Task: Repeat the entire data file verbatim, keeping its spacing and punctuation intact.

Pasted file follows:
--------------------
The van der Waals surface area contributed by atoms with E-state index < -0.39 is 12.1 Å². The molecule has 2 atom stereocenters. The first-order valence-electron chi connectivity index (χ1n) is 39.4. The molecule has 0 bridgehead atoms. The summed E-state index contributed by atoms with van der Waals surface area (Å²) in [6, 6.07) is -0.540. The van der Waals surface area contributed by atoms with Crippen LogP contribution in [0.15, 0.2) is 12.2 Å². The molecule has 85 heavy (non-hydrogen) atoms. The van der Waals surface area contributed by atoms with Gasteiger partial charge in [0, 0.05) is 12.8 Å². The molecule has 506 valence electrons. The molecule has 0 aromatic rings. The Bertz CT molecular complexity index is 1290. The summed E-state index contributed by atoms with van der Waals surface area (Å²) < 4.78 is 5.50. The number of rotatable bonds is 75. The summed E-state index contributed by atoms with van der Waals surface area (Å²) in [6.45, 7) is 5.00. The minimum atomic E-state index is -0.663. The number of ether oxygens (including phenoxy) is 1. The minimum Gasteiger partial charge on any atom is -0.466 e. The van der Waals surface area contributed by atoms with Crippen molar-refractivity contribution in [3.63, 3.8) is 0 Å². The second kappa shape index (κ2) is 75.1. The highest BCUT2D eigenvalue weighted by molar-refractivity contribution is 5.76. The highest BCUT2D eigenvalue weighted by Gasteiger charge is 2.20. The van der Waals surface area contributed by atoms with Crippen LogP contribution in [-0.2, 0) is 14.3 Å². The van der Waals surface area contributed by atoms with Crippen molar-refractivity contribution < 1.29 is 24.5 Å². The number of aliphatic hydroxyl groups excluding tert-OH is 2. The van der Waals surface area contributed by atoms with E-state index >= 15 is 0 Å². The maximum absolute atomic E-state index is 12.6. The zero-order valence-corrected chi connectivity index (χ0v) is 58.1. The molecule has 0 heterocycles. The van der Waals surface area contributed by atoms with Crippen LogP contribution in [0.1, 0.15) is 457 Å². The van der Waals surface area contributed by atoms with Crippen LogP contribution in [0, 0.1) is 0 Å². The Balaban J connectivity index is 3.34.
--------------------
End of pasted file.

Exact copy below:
The van der Waals surface area contributed by atoms with E-state index < -0.39 is 12.1 Å². The molecule has 2 atom stereocenters. The first-order valence-electron chi connectivity index (χ1n) is 39.4. The molecule has 0 bridgehead atoms. The summed E-state index contributed by atoms with van der Waals surface area (Å²) in [6, 6.07) is -0.540. The van der Waals surface area contributed by atoms with Crippen LogP contribution in [0.15, 0.2) is 12.2 Å². The molecule has 85 heavy (non-hydrogen) atoms. The van der Waals surface area contributed by atoms with Gasteiger partial charge in [0, 0.05) is 12.8 Å². The molecule has 506 valence electrons. The molecule has 0 aromatic rings. The Bertz CT molecular complexity index is 1290. The summed E-state index contributed by atoms with van der Waals surface area (Å²) < 4.78 is 5.50. The number of rotatable bonds is 75. The summed E-state index contributed by atoms with van der Waals surface area (Å²) in [6.45, 7) is 5.00. The minimum atomic E-state index is -0.663. The number of ether oxygens (including phenoxy) is 1. The minimum Gasteiger partial charge on any atom is -0.466 e. The van der Waals surface area contributed by atoms with Crippen molar-refractivity contribution in [3.63, 3.8) is 0 Å². The second kappa shape index (κ2) is 75.1. The highest BCUT2D eigenvalue weighted by molar-refractivity contribution is 5.76. The highest BCUT2D eigenvalue weighted by Gasteiger charge is 2.20. The van der Waals surface area contributed by atoms with Crippen LogP contribution in [-0.2, 0) is 14.3 Å². The van der Waals surface area contributed by atoms with Crippen molar-refractivity contribution < 1.29 is 24.5 Å². The number of aliphatic hydroxyl groups excluding tert-OH is 2. The van der Waals surface area contributed by atoms with E-state index >= 15 is 0 Å². The maximum absolute atomic E-state index is 12.6. The zero-order valence-corrected chi connectivity index (χ0v) is 58.1. The molecule has 0 heterocycles. The van der Waals surface area contributed by atoms with Crippen LogP contribution in [0.1, 0.15) is 457 Å². The van der Waals surface area contributed by atoms with Crippen LogP contribution in [0, 0.1) is 0 Å². The Balaban J connectivity index is 3.34.